I have not asked my mother as an adult if she believes that the bombs were the “only way” to get the Japanese to surrender. Regardless of her opinion, many people believe this to be true. Indeed, this is the dominant narrative surrounding the decisions to drop the atomic bombs. If the United States hadn’t dropped the bombs, so the story goes, the Japanese would have continued fighting and hundreds of thousands of Americans would have been killed when the U.S. invaded Japan, an event scheduled for November of 1945.
Others on this blog have rightfully doubted this justification. It was abundantly clear to all parties involved that Japan was losing the war. In fact, the Japanese were seriously considering surrender, but wanted to retain their emperor—which they ultimately did. (MacArthur actually used the emperor’s social importance to achieve his ends during the subsequent occupation of Japan. See Chris Coyne’s After War for a good discussion.)
The often-cited number of would-be American casualties is likely highly inflated. People often suggest that half a million servicemen would have died had the U.S. invaded Japan. While we will never know for sure, the government’s own estimates from the period show much smaller casualty estimates. Scholars believe an invasion would have resulted in anywhere from 20,000 to 50,000 casualties.
The bombings of Hiroshima and Nagasaki bring up many questions. I think it is telling, however, that 72 years after the bombings, the narrative put forward by the U.S. government continues to be viewed as fact. This type of “public relations” continues to be used by officials on a regular basis to garner support for what may otherwise be unpopular policy.
What is frequently absent from discussions of the bombings, issues of “necessity” and potential American casualties aside, is that most of those killed were not members of the Japanese military—but innocent civilians. By portraying the bombing as necessary to end the war, the U.S. government seeks to absolve itself from accepting the murder of thousands of men, women, and children. This article from Foreign Policy, written just last year, highlights the disconnect between the standard narrative regarding Hiroshima and Nagasaki and the known reality.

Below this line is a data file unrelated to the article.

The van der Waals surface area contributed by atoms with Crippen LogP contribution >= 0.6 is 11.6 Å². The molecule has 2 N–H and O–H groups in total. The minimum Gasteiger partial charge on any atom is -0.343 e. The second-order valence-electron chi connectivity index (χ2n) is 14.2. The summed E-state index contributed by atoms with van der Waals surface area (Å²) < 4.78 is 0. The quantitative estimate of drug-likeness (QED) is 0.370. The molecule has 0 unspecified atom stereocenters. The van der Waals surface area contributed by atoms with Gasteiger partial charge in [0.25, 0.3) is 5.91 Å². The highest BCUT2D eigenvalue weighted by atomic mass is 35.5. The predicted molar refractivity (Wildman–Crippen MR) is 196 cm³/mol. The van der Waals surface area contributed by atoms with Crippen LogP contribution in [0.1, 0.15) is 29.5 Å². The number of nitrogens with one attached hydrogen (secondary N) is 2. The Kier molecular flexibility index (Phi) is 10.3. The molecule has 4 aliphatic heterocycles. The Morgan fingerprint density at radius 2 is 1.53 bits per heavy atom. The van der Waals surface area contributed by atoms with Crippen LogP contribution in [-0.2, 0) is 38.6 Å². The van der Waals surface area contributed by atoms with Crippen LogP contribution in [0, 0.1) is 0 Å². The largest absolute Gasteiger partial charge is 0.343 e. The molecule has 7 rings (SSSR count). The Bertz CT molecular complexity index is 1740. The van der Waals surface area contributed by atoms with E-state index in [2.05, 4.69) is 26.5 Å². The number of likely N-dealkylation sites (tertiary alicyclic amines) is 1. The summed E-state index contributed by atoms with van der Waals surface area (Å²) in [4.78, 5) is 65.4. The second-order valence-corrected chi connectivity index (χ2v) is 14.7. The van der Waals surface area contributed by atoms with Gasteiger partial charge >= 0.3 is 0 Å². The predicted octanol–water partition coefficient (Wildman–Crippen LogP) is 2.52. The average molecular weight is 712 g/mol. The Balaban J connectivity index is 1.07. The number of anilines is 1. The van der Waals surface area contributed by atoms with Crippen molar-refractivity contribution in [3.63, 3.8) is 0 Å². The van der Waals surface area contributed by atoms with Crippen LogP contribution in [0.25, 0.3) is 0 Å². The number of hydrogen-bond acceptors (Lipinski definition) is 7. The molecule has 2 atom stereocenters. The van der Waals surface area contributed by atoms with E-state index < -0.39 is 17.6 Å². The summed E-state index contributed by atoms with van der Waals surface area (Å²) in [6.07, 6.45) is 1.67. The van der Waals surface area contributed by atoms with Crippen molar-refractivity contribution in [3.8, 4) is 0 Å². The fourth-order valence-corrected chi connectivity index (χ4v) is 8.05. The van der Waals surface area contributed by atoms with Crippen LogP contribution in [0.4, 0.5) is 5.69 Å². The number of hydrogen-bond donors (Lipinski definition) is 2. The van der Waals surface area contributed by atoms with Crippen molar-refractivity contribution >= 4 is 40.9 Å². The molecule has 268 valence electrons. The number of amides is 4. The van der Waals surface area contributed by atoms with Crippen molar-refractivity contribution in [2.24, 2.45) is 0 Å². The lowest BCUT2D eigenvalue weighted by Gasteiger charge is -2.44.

Gen. Bonner Fellers, MacArthur’s chief advisor on psychological warfare, wrote in a June 17, 1945, internal memorandum that the air war on Japan was “one of the most ruthless and barbaric killings of noncombatants in all of history.” And Gen. Curtis Le May callously described the victims of the March air raid as being “scorched and boiled and baked to death.” Consider a few more statistics. The total number of U.S. military deaths in the Pacific war was slightly more than 106,000. The atomic bombings of Hiroshima and Nagasaki alone killed roughly three times that number of civilian noncombatants.
By portraying the actions of the U.S. in Hiroshima and Nagasaki as necessary, even honorable, the U.S. government is able to effectively wash its hands of any wrongdoing. Americans are able to discuss the bombing without wanting to lower their voices, eyes, and faces. When I was taught about the events at the conclusion of WWII later in school, there was little to no mention of the civilian deaths, the nefarious impacts of radiation, or the fact that the Japanese were ready to surrender prior to the bombings. These lessons stood in stark contrast to the story of Mii I had read years before. In vibrant color and pithy language, it had taught me to remember what is often forgotten—or intentionally neglected—that war is nasty, brutal, and destructive at its core. Those who bear the consequences are not always those in uniform, on warships, or in tanks, but seven-year-old girls.
Girls like me.